It is challenging and exhausting being romantically involved with a narcissist, and they can also cause havoc when they leave. Breakups are always hard, but when you’ve been in a relationship with someone who uses others and is obsessed with themselves, it can be even harder.
On the surface, narcissists can seem charming, engaging and charismatic, which can make them difficult to leave in the first place.
Dr Judith Orloff, a clinical psychiatrist at the University of California Los Angeles, told Insider that narcissists can make you fall in love with them quickly, because they’re very adept at becoming the centre of your universe.
“Narcissists present a false self, where they can seem charming and intelligent, and even giving,” she said. “Until you don’t do things their way. Then they get cold, withholding and punishing.”
Here’s what to expect if a relationship with a narcissist ends.
It can feel brutal and sudden
One minute you may feel like everything your partner has ever wanted, and the next you’re left wondering what on Earth went wrong. This is because narcissists are great at playing a part while they’re getting something from you, according to Orloff. But when they’re done using you, they have no difficulty in casting you aside like a used tissue.
There will be no apologies or remorse, and you may well never hear from them again, regardless of how long your relationship was. If they do return, it will be because they’ve realized they can get something from you.
Be prepared for begging, pleading, or bargaining
If you’re the one who chose to leave, good for you, because that’s hard to do, Orloff said. They are likely to give you the fight of your life because they’re not done with you yet. Narcissists hate losing their supply, so they won’t let you go easily.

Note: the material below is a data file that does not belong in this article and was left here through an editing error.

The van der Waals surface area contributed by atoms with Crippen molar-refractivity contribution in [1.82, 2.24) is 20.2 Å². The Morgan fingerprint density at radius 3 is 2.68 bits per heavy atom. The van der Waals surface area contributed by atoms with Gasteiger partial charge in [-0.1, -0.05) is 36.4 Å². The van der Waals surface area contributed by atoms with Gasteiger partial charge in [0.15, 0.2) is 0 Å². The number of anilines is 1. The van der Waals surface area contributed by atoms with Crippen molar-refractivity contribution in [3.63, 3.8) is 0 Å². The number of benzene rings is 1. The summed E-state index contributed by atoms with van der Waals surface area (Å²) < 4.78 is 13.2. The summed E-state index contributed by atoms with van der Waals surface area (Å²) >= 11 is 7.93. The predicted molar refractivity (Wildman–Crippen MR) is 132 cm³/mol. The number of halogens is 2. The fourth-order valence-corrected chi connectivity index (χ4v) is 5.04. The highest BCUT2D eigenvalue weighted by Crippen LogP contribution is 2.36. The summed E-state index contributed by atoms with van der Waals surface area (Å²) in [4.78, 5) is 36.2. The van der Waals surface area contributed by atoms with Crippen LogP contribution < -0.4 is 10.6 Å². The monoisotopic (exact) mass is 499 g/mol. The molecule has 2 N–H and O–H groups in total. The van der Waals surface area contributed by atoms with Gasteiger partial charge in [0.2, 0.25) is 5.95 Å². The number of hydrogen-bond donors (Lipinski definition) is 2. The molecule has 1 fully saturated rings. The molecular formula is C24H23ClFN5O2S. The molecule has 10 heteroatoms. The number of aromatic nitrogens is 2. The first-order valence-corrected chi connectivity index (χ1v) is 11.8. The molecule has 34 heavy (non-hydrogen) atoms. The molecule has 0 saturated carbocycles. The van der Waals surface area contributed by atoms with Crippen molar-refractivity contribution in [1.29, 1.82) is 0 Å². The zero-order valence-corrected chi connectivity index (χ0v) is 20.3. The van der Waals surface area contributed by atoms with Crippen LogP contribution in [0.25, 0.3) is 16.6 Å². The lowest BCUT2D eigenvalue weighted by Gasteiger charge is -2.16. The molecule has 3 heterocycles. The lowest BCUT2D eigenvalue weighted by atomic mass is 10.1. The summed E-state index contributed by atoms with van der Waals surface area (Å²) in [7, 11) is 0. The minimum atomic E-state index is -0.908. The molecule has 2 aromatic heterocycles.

Prepare for them to promise “to change.” They might suddenly start doing things for you that you’d been complaining about. They may say “you’ll be lost without me,” or “you’ll never find someone like me.”
Don’t listen, Orloff advised. It’s just a trick to get you to come back to them out of fear.
If that doesn’t work, they may try different tactics
If their begging isn’t successful, narcissists can turn mean. Psychiatrist Dr. Edward Ratush told Insider that narcissists are master manipulators, and will have learned over time how to use your thoughts and behaviors to control you.
“Strategically, separating from a narcissist can resemble defending oneself against a shark: you have to punch them right in the nose,” he said. “Despite the fierceness of their appearance, they often crumble when confronted. Their bullying ways will quickly dissolve and reveal what’s beneath.”
The best defense against the narcissist’s tactics is a good, strong sense of self, Ratush said — “a solid grasp of your needs and how they can be used against you.”
Prepare for insults, but avoid an argument
Even though the narcissist will likely start hurling insults at you, you should at all costs avoid arguing, according to Derek Jacques, a divorce attorney at The Mitten Law Firm who has worked with clients seeking divorces from narcissistic spouses.
“It is hard to bite your tongue when a narcissist is spewing insults your way, however, it is best to avoid engaging with them on their level,” he told Insider. “Be aware that narcissists don’t argue to prove a point. They argue to feel a rush of satisfaction of putting you down and belittling you.